Monday, January 31

Strategies for Conserving Battery Power

Have you ever run out of battery power on your mobile PC during a meeting or a class? Have you worried about running out of power while waiting to meet with a client? Have you asked yourself how much longer your battery will last? Sufficient battery life is a persistent challenge for mobile PC users. But Windows offers several ways to help maximize the battery life of your mobile computer.

Optimize your power settings
The display and hard disk on your mobile PC are the two biggest consumers of battery power. By choosing a power plan (called a power scheme in Windows XP) you can extend your battery life. A power plan is a collection of hardware and system settings that control how your mobile PC manages power.

Sleep (Standby)
In a sleep state (standby), your display and hard disk turn off, and all open programs and files are saved in random access memory (RAM)—your computer's temporary memory—rather than to the hard disk. Information stored in RAM is cleared when the computer turns off, so it's a good idea to save your work before placing your system in standby mode. Otherwise, you may lose data if you lose power, you swap batteries, or your system crashes.

Sleep (standby) is particularly useful when you're using your mobile PC intermittently during the day. For example, when driving between clients' offices during the day, put your computer to sleep or on standby to maximize the life of your battery and maintain quick access to open programs, files, and documents. When you want to use your computer again, it wakes up quickly, and your desktop is restored exactly as you left it.

In hibernation, your computer saves everything to your hard disk and then shuts down. When you restart the computer, your desktop is restored exactly as you left it. Hibernation uses less power than the sleep state (standby), but it takes a bit longer to resume.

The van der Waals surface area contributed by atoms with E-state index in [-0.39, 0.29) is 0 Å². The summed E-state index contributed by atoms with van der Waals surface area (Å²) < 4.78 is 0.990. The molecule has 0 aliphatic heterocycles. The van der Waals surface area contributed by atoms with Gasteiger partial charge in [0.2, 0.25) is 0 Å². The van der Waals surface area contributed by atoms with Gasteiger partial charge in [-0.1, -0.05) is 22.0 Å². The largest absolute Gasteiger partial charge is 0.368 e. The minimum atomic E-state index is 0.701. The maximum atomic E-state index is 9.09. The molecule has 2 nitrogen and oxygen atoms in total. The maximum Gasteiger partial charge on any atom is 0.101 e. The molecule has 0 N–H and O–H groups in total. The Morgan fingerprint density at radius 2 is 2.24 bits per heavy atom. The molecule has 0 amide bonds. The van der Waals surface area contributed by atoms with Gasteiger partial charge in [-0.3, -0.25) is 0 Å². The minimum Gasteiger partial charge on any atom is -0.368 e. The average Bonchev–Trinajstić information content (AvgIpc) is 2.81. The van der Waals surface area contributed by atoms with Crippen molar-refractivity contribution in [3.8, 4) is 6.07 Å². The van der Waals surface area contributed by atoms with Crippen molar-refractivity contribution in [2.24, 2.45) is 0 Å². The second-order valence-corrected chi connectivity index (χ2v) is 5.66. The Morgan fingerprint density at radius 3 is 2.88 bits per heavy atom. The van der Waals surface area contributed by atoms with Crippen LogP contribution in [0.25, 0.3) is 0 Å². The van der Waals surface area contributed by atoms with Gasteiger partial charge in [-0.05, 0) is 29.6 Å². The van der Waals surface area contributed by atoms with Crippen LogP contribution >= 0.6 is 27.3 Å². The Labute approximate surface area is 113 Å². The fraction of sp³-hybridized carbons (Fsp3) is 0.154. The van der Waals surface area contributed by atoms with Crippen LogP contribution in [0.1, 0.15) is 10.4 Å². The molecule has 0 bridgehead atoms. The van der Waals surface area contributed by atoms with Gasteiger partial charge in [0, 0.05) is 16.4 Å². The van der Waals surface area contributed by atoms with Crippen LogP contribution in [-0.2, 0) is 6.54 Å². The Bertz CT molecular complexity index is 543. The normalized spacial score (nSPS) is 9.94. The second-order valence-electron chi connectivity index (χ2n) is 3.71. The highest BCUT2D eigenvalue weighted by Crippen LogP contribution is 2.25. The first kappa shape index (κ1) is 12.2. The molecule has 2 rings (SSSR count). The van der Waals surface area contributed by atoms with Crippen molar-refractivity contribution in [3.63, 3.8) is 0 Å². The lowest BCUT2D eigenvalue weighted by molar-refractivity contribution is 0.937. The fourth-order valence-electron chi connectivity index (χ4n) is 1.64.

Hybrid Sleep
Hybrid sleep is a power-saving feature designed primarily for desktop computers. Hybrid sleep saves any open documents and programs to memory and to your hard disk drive, and then puts your computer into a low-power state.

Adjust screen brightness
You can also conserve battery by reducing the screen brightness. To adjust your screen brightness, refer to the instructions from your mobile PC manufacturer. Every computer is slightly different, but you can usually use a combination of keys, a function key, or a software tool to dim the screen.

Even better than dimming the screen is blanking it completely when you're not using your computer. You can further minimize power consumption by reducing the amount of time the computer is idle before the screen goes blank.

Turn off wireless
Another significant drain on your battery power is your wireless card. You should turn off your wireless device when you're using your mobile PC but are not connected to a wireless network. You can either remove your Wi-Fi card or press the manual hardware button on your computer if you're using a Centrino-based mobile PC. Refer to the instructions from your mobile PC manufacturer to learn where the manual hardware button is.

These are just some tips to keep you operational any time any place. We all know the chaos that a dead battery or cell phone can create. Make sure to check out additional power saving techniques by clicking on the title link.

Tuesday, January 11

10 Cyber "Threat" Trends

1. Attacks via USB drives: as these types of drives become cheaper and more ubiquitous, malware and Trojans will spread on them. Many companies hand out USB drives at trade shows.

2. Large-scale, targeted botnet attacks.

3. Denial of service attacks, like those that affected San Francisco-based Visa Inc. (NYSE: V) in the Wikileaks fiasco.

4.More attacks via social networks like Facebook Inc. Future viruses will likely be designed to steal or delete users’ personal information, which can be sold in numerous black markets.

5. Click jacking and cross-site scripting. This is similar to social network attacks. Criminals use fake web pages to trick users into giving away passwords, account numbers, etc.

6. Phishing attacks from “trusted” third parties. Emails will come, ostensibly from banks or other well known companies, asking users to click on a link.

7. Online fraud and money mules. These are active attempts to enlist people to transfer illegal funds from credit card thieves.

8. Cloud computing concerns. As more data is distributed around the Internet in the so-called “cloud,” opportunities for data infection or theft will grow.

9. Data exfiltration and insider threats. People will always find ways to anonymously leak private information.

10. Attacks on mobile devices and wireless networks. This fast growing area of technology provides unprecedented opportunities for cyber criminals. Phones and mobile devices can be specifically targeted in denial of service attacks, and criminals will also try to exploit mobile banking apps and similar programs.

Read more.